NJ DEP States "No Benefit" from Strategic Lowering of Water Storage Levels

a1_LOTITO_Pequannock_Flood_(Irene)_2011 169Image by Christopher Lotito via FlickrMany will recall that I am Christopher Lotito, the creator and editor / author / curator of "Pequannock News".  You may also recall that I am an active member of 3 township commissions since 2004.  If you know me personally, you may be aware that I am a lifelong resident of Pequannock and that my home on Madison St. was devastated by Hurricane Irene.  So perhaps it comes as no surprise that I took it upon myself last Thursday, faced with yet another flood warning, to contact the NJ DEP personally to request that they provide additional flood storage by lowering water storage levels.

Here are the results of that endeavor:


  • 1:15pm - Browsed NJ DEP website to find contact information for control of the Pompton Lake floodgate and Wanaque Reservoir.
  • 1:20pm - Gave up navigating NJ DEP's outdated website and used Google to search the same.
  • 1:39pm - Contacted Pat Rector, our region's Watershed Manager with the New Jersey Department of Environmental Protection requesting that their organization arrange the release of waters from Pompton Lake and the Wanaque Reservoir in advance of the flood to provide additional flood storage, recommend the same (if it is not within their power to do so), or explain to me (if I am mistaken) why this would not be an appropriate remedy.
  • 1:40pm - Email to Pat Rector bounced back (failed). -- More research needed.
  • 1:49pm - Dialed (609) 633-2201 to reach the DEP's Office of Policy Implementation and Watershed Restoration. The secretary would not release the name of the current WMA 3 Watershed Manager but directed me to Kyra Hoffman's voicemail. Ms. Hoffman's voicemail stated she would be out of the office until Monday, I declined to leave a message. I redialed the secretary's number immediately, but no one picked up the phone.
  • 2:02pm - Spoke with a very helpful individual at the DEP who indicated that Pat Rector may have retired and has attempted to direct me to another individual in a different office at their organization. Will report back on the results. -- This contact was by the way the result of guessing phone numbers at the NJ DEP.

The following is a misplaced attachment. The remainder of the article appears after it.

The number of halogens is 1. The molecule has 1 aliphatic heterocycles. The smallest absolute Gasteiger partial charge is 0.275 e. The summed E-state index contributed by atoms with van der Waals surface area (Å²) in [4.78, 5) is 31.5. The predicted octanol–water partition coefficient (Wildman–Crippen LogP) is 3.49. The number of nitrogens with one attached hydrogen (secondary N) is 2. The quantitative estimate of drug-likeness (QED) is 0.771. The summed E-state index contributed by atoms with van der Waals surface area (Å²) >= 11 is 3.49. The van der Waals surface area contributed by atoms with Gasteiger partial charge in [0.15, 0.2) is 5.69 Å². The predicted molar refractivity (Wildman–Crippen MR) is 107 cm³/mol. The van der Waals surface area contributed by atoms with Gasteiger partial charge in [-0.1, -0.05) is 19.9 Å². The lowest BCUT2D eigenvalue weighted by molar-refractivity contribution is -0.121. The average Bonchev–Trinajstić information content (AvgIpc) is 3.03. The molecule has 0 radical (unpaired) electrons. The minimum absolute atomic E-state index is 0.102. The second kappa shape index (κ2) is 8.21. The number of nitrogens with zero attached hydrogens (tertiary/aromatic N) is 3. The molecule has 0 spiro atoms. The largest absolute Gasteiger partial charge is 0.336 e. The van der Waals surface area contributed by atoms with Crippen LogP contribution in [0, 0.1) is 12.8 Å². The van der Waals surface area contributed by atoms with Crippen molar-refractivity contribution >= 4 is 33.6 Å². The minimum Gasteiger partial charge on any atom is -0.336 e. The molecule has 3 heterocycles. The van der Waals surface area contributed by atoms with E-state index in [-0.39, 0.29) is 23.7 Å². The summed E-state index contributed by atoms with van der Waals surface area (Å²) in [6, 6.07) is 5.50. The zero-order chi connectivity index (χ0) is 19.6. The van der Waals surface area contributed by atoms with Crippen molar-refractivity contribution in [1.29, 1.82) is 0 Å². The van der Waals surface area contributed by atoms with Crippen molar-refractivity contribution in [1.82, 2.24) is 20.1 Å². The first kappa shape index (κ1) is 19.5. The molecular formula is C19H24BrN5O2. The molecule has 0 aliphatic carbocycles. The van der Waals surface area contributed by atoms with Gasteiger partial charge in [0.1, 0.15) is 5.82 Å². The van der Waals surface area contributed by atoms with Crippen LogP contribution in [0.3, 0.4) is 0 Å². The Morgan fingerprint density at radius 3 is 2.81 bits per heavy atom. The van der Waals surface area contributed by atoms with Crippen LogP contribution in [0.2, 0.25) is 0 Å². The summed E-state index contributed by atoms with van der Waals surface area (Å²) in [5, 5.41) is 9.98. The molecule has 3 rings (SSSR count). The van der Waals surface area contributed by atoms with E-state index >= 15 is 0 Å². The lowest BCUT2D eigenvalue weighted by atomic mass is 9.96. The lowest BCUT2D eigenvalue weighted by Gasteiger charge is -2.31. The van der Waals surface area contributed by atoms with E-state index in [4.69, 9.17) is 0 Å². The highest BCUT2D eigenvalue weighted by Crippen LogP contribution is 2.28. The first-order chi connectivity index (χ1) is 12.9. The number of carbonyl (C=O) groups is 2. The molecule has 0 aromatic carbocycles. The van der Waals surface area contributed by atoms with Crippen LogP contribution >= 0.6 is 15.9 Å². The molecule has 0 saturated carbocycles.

• 2:41pm - Several transfers later, I spoke to a secretary in Karen Fell's office (the Asst. Director of Water Supply Management for the NJ DEP). Subsequently, I was directed to the Office of Dam Safety under the Engineering and Construction Dept. There, I left a message with a secretary for Russell Ray. I've also submitted the email originally intended for Pat Rector to Mr. Ray.

  • Email submitted to Mr. Ray:
    Just contacting you to get some information.  I'm on the Flood Committee in Pequannock and have a couple questions about stormwater management in the region.  Your information was on a PDF on the DEP Water Management website.

    I received an email from Pequannock's flood contact list today that explained that we may see flooding locally as a result of rain over the next week.  This email noted that the Wanaque Reservoir and Pompton Lake were at or near capacity.

  • Would it be possible for your organization to arrange, or at the least recommend, the release of waters from these two storage facilities over the next 24 hours before the bulk of the rain hits?  I am not an engineer, so please feel free to educate me, but one suspects releasing waters now might reduce flooding by providing additional storage during the storms, which would in turn reduce the need for those floodgates to be opened when the water table is at its highest.